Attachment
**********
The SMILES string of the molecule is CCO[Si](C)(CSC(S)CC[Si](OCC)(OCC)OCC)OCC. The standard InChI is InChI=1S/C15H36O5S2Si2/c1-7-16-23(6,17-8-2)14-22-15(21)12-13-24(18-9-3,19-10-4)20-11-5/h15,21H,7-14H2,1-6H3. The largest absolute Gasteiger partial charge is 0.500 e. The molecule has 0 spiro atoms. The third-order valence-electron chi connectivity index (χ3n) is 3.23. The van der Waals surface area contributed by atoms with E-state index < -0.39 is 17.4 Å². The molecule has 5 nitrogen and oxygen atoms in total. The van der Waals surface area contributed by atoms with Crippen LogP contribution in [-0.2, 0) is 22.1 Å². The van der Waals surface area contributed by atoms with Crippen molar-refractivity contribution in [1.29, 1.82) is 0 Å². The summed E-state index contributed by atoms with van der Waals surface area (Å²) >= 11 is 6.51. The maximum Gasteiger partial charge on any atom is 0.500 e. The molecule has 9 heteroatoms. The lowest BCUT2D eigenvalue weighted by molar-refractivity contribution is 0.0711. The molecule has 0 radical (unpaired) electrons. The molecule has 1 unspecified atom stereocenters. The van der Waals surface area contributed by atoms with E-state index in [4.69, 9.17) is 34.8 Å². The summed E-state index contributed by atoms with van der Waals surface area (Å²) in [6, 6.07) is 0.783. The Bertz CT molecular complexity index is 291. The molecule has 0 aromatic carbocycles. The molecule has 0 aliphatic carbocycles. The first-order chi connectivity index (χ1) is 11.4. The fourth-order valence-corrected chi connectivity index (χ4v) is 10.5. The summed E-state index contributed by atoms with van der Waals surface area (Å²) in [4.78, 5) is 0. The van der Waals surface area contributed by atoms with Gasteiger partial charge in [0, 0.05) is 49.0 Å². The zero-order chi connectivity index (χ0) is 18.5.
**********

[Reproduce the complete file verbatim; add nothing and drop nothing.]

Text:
The SMILES string of the molecule is CCO[Si](C)(CSC(S)CC[Si](OCC)(OCC)OCC)OCC. The standard InChI is InChI=1S/C15H36O5S2Si2/c1-7-16-23(6,17-8-2)14-22-15(21)12-13-24(18-9-3,19-10-4)20-11-5/h15,21H,7-14H2,1-6H3. The largest absolute Gasteiger partial charge is 0.500 e. The molecule has 0 spiro atoms. The third-order valence-electron chi connectivity index (χ3n) is 3.23. The van der Waals surface area contributed by atoms with E-state index < -0.39 is 17.4 Å². The molecule has 5 nitrogen and oxygen atoms in total. The van der Waals surface area contributed by atoms with Crippen LogP contribution in [-0.2, 0) is 22.1 Å². The van der Waals surface area contributed by atoms with Crippen molar-refractivity contribution in [1.29, 1.82) is 0 Å². The summed E-state index contributed by atoms with van der Waals surface area (Å²) >= 11 is 6.51. The maximum Gasteiger partial charge on any atom is 0.500 e. The molecule has 9 heteroatoms. The lowest BCUT2D eigenvalue weighted by molar-refractivity contribution is 0.0711. The molecule has 0 radical (unpaired) electrons. The molecule has 1 unspecified atom stereocenters. The van der Waals surface area contributed by atoms with E-state index in [4.69, 9.17) is 34.8 Å². The summed E-state index contributed by atoms with van der Waals surface area (Å²) in [6, 6.07) is 0.783. The Bertz CT molecular complexity index is 291. The molecule has 0 aromatic carbocycles. The molecule has 0 aliphatic carbocycles. The first-order chi connectivity index (χ1) is 11.4. The fourth-order valence-corrected chi connectivity index (χ4v) is 10.5. The summed E-state index contributed by atoms with van der Waals surface area (Å²) in [4.78, 5) is 0. The van der Waals surface area contributed by atoms with Gasteiger partial charge in [0, 0.05) is 49.0 Å². The zero-order chi connectivity index (χ0) is 18.5.